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Early modern history

In 1623, the Jews in Transylvania were awarded certain privileges by Prince Gabriel Bethlen, who aimed to attract entrepreneurs from Ottoman lands into his country; the grants were curtailed during following decades, when Jews were only allowed to settle in Gyulafehérvár (Alba Iulia). Transylvania was annexed to Hungary after the Holocaust.

Among the privileges granted was one allowing Jews to wear traditional dress; eventually, the authorities in Gyulafehérvár decided (in 1650 and 1741), to allow Jews to wear only clothing evidencing their status and ethnicity.

Many Ashkenazi Jews from Poland took refuge in Moldavia and Wallachia, establishing small but stable communities. Massacres and forced conversions by the Cossacks occurred in 1652. By 1825, Jewish population in Wallachia (almost completely Sephardi) was estimated at between 5,000 and 10,000 people. Of these, the larger part resided in Bucharest (probably as much as 7,000 in 1839).

  • Around the same time, Moldavia was home to about 12,000 Jews.
  • In parallel, the Jewish population in Bukovina rose from 526 in 1774 to 11,600 in 1848.
  • In Moldavia, members of the community were allowed to purchase urban property, but were prevented from settling in the countryside.
  • In 1821 Jews were victims of pogroms and persecutions and in Galați managed to escape over the Prut River with assistance from Austrian diplomats.
  • Following the 1829, Moldavia, where commercial niches had been largely left unoccupied, became a target for migration of Ashkenazi Jews persecuted in Imperial Russia and the Kingdom of Galicia and Lodomeria.
  • By 1838, their number seems to have reached 80,000, and over 195,000, or almost 12% of the country's population, in 1859 (with an additional 50,000 passing through to Wallachia between the two estimates).
  • At the same time, several Jews rose to prominence and high social status - most families involved in Moldavian banking around the 1850s were of Jewish origin.

Romania, an ally of Nazi Germany from 1940 to 1944, had a Jewish population of about 757,000 before World War II. Extreme anti Semitic tendencies, long evident in the country, escalated on the eve of the war. In June 1941, in the weeks following the invasion of the USSR by Nazi Germany and the Romanian army, some 100,000-120,000 of the Jewish population of Bessarabia and North Bukovina were massacred.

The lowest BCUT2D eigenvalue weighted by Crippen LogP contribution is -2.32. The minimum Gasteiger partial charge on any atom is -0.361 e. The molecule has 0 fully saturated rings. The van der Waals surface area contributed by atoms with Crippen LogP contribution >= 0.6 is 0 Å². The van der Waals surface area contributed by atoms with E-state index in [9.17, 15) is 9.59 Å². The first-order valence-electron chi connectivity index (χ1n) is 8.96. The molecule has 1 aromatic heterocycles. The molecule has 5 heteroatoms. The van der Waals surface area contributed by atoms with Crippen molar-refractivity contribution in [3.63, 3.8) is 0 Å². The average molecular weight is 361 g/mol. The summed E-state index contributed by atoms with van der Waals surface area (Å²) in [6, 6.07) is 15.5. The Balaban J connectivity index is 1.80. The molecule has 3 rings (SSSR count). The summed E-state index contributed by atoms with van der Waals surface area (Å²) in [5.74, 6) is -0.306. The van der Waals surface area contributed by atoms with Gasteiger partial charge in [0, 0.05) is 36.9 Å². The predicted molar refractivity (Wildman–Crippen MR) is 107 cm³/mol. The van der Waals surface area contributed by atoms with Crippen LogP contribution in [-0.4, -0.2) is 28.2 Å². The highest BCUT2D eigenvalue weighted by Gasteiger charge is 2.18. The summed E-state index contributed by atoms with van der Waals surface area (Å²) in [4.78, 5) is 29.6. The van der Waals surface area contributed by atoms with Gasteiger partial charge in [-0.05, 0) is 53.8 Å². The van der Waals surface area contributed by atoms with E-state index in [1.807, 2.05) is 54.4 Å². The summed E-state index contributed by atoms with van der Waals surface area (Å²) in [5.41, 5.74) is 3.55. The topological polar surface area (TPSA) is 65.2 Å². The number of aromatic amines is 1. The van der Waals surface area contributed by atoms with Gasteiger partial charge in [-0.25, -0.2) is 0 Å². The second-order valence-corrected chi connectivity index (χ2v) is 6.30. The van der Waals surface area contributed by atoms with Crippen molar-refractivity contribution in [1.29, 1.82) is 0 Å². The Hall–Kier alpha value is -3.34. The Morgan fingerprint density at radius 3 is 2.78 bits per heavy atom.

• The slaughter was carried out on the orders of Marshal Ion Antonescu, the fascist dictator of Romania. Similar massacres were carried out by the Romanian army in Western Ukraine and especially in the city of Odessa. Prior to this, Romanian soldiers, police and civilians slaughtered 15,000 Jews in the city of Iasi and carried out pogroms against the Jews of other cities in Romanian territory.

History of the Jews in Romania

Final Report of the International Commission on the Holocaust in Romania The Report of the International Commission on the Holocaust in Romania headed by Elie Wiesel, Nobel Peace Prize laureate, as the chairman.


The Holocaust in Romania & Antonescu and the Holocaust

Documents relating to # Satmar (Satu Mare, סאטמאר, Szatmarnemeti, Szatmar)

  1. Memorial for the Jews of Szatmar;
  2. זכור את סאטמר - נפתלי שטרן; (Necrology /Yizkor Book by R' Naphtali Stern)
  3. Szatmar - Old Burial Registry;
  4. Szatmar - Marriage records;
  5. Szatmar website by George (Gyuri) Elefant;
  6. Documentation of Jewish Cemeteries in Satu Mare;
  7. Szatmar - Names of Martyrs;
  8. Szatmar - Photos of Martyrs;
  9. Szatmar - Documents of Martyrs;
  10. Szatmar - The big Synagogue;
  11. Szatmar - A Synagogue (need to complete the name!);
  12. Jews from Satu Mare in the service of health;